Asthma management was audited prospectively for one year in a large teaching hospital. Full details were available on 77% of all patients admitted, or readmitted, with asthma during that year (150 of 195 admissions). 64 patients were admitted to general wards with a special interest in respiratory medicine, and 86 to general wards without this specialist interest. Cases in the two groups were similar in terms of age, previous severity of asthma, previous treatment, and initial pulse rate. Fewer cases in the non-specialist group were treated with oral corticosteroids (67%, vs 83%), had regular peak flow recordings (42%, vs 73%), or were given return appointments (56%, vs 92%); and fewer had their regular inhaled therapy increased after discharge (28%, vs 55%). At interview 13 days later, more patients from the non-specialist group reported sleep disturbance (41%, vs 23%), morning chest tightness (55%, vs 37%), or wheeze on 1 flight of stairs (58%, vs 34%). 20% of first admissions in the non-specialist group were readmitted within the year, compared to 2% of the group treated on wards with a specialist interest in respiratory medicine. These data suggest that the intensive management of asthmatic patients, practised in respiratory units, prevents much unnecessary morbidity.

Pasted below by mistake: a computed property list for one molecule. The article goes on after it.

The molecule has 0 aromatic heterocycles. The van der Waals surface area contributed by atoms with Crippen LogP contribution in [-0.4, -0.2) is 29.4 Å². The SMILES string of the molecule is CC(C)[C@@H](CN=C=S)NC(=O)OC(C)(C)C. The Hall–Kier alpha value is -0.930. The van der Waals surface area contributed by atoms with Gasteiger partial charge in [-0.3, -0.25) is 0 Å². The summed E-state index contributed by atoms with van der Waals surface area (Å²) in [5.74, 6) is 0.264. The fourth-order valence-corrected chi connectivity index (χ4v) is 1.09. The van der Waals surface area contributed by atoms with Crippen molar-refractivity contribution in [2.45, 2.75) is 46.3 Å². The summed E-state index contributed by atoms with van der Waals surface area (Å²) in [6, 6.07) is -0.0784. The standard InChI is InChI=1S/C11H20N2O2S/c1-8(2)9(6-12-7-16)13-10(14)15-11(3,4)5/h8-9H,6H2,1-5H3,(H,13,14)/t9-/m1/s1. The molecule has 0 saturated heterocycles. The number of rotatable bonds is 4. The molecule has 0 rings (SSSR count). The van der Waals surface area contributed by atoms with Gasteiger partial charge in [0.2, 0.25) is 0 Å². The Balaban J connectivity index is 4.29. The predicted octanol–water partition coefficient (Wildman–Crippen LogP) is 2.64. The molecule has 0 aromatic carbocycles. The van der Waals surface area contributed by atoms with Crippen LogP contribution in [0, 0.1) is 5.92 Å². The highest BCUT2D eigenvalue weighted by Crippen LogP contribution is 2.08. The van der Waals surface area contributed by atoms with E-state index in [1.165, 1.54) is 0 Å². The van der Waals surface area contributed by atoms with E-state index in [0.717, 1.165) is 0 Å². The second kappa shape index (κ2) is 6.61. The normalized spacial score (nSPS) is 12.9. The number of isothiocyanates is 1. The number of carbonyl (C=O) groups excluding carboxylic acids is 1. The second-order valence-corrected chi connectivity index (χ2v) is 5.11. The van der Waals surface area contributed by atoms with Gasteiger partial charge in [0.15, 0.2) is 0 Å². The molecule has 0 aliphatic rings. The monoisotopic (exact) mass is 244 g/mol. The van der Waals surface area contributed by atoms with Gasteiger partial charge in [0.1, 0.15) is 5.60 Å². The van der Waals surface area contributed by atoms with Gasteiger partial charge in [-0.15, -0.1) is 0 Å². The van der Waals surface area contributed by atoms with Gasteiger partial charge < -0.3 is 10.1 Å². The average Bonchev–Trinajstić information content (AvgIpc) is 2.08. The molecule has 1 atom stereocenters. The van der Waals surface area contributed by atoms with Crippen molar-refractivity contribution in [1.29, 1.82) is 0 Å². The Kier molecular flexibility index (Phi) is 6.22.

- hospital asthma management